Being concerned with police stopping motorists should be something any liberal or liberal leaning person should consider an important issue. The more reasons there are to pull someone over, the easier it is to stop people, especially to make pretexted stops that some might find to be profiling.

    Remember the Sandra Bland case? That trooper seemed to be filling his day with pretexted stops. Seems like his pattern was, set up on a non busy street, and stop every person he possibly could, writing warnings for those that had no real issues.
    Would you really like to add, “I saw the suspect look down” to the list of reasons to stop a motorist? Chances are, when you see a cop set up, you look down at your speedometer. I do. I’d prefer not to be stopped for that.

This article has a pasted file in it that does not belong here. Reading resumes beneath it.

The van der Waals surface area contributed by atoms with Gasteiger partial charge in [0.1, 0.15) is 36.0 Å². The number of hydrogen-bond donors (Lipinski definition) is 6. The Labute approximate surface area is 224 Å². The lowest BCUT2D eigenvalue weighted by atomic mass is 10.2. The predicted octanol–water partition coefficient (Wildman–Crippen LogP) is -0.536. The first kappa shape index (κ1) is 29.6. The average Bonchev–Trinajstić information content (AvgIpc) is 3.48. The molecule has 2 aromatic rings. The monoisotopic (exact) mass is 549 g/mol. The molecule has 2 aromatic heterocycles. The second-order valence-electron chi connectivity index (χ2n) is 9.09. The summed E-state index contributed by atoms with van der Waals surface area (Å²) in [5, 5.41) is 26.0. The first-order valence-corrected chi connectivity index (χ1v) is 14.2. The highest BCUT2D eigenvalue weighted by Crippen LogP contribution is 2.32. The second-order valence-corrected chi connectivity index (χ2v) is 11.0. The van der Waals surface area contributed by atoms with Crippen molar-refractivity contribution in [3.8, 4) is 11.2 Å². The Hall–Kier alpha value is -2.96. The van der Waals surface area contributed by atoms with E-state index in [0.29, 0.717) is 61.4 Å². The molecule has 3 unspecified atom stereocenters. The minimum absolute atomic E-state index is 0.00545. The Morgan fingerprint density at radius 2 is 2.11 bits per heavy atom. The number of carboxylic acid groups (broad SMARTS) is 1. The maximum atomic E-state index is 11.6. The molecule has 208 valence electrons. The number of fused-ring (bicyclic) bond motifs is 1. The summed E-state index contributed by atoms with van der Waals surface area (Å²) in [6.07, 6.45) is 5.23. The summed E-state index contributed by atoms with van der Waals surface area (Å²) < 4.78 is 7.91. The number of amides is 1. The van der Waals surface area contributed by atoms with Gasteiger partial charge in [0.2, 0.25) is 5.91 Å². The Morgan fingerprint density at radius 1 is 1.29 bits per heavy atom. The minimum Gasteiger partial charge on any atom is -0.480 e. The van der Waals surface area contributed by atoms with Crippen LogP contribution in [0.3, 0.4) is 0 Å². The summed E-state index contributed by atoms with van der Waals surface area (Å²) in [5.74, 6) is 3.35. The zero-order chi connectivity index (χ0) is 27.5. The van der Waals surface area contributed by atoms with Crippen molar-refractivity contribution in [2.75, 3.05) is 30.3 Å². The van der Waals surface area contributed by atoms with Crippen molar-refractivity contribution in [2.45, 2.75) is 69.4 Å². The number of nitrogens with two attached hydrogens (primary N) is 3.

“I saw the suspect looking down, so I stopped him on suspicion of texting while driving.” Maybe you were looking at a GPS, a map, the cup of coffee between your legs, or just looked down to check your speedometer when you saw the policeman.

    I’m interested in opinions of what should be done on this issue, but instead of giving your personal preference for a position, you chose generic vitriol.

  8. Flypusher says:

    I have seen plenty of people very obviously looking at phones while driving. It’s not as hard to spot as you are making it out to be, and to state the obvious, someone looking at a phone is keeping their eyes much more down and/or for longer amounts of time than someone checking GPS or changing the radio station or looking at the speedometer.